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Using a 360-degree camera with Yuneec drones

Attaching your own camera to a drone can be harder than it looks, but with Yuneec drones’ modular design, it is fairly easy compared to other drones.  Here’s how to do it!

UPDATE: Added info re UCEC ballhead

My first two drones were DJI Phantoms (a Phantom 2 and a Phantom 3 Standard).  However, when it came time to upgrade, I decided to get the Yuneec Typhoon H, which I learned about from panoramic photographer Mark Banas of DPReview.

The Typhoon H has several very useful features:
– hexacopter is more quiet and can carry heavier load; is more stable in wind
– even if one propeller fails (e.g. bird strike), it can still fly/land
retractable landing gear

removable gimbal and camera

– gimbal has unlimited 360 rotation (can keep rotating any number of times)
– team mode capable (1 person flies, the other person controls the camera)
– controller has integrated Android tablet
– follow me (from behind) AND watch me (from front)
– Point of interest AND orbit me (it will continuously fly an orbit around you as you move)
– unlike DJI, won’t accidentally turn off the engine using a combination stick command (CSC)
– snap on propellers means no accidental spin-off
– folding rotor arms for compact storage
– ultrasonic collision avoidance
– optional Intel Realsense module can go AROUND obstacles not just avoid crashing.
– responsive customer service.

The Typhoon H is very well suited for use with a 360-degree camera or even a small rig such as the Brahma.  As a hexacopter, it can carrier a heavier load than similar quadcopters.  Its removable gimbal and camera means you can free up additional payload capacity.  Finally, its retractable landing gear can move out of the way so that your 360 camera can have an unobstructed view.  Moreover, Yuneec has a camera mount with dampeners that can also be used for 360-degree cameras.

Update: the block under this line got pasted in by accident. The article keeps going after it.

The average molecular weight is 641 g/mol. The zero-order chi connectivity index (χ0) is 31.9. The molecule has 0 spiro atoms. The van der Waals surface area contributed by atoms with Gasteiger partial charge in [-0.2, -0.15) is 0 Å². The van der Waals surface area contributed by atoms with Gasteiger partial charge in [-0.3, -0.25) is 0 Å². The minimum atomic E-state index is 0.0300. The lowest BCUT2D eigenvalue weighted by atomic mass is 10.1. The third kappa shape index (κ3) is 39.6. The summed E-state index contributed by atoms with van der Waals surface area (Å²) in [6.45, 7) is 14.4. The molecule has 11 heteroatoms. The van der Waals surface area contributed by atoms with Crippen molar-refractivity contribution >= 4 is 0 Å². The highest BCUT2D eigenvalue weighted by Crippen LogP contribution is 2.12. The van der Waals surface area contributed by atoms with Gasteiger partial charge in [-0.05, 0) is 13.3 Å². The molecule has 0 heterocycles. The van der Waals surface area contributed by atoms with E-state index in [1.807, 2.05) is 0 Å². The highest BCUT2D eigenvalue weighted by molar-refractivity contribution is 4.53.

1.  Yuneec Tyhpoon Q500 quadcopter or Typhoon H hexacopter.

3.  Mini ballhead with hotshoe to 1/4-20 adapter

OR: if you already have a mini ballhead (with less than 1 inch in diameter), you can just get:

3.  Hotshoe to 1/4-20 adapter, with check nuts:

4.  Rubber washers with up to 1.25 inch outer diameter, such as these:

UPDATE: I ordered the UCEC ballhead and I found that the hotshoe adapter it comes with is only about half an inch, which too short, unless you want to have no checknut, and no rubber washers, which could risk having the ballhead come lose.
Putting together the camera mount is easy and you don’t even need tools for it.  There are just a couple of plastic tabs I had to break off (see below):
From there I just put a rubber washer between the hotshoe adapter and the mount, and another rubber washer between the mount and the checknut. 
When assembling the camera mount, make sure the hole in the bottom faces the rear, on the same side as the arrow on the top cover.
The assembled mount is ready for use with almost any small camera (360-degree or otherwise) with a 1/4-20 tripod attachment.
The camera mount slides into the Yuneec Typhoon H or Typhoon Q500, with a clip that secures it.
So perhaps you’re wondering why I don’t have test videos or photos.  Well, there are overlapping no-fly areas, including my own backyard, and the Yuneec automatically detects this and prevents me from even starting the motor.  So, perhaps next time…

About the author

Mic Ty


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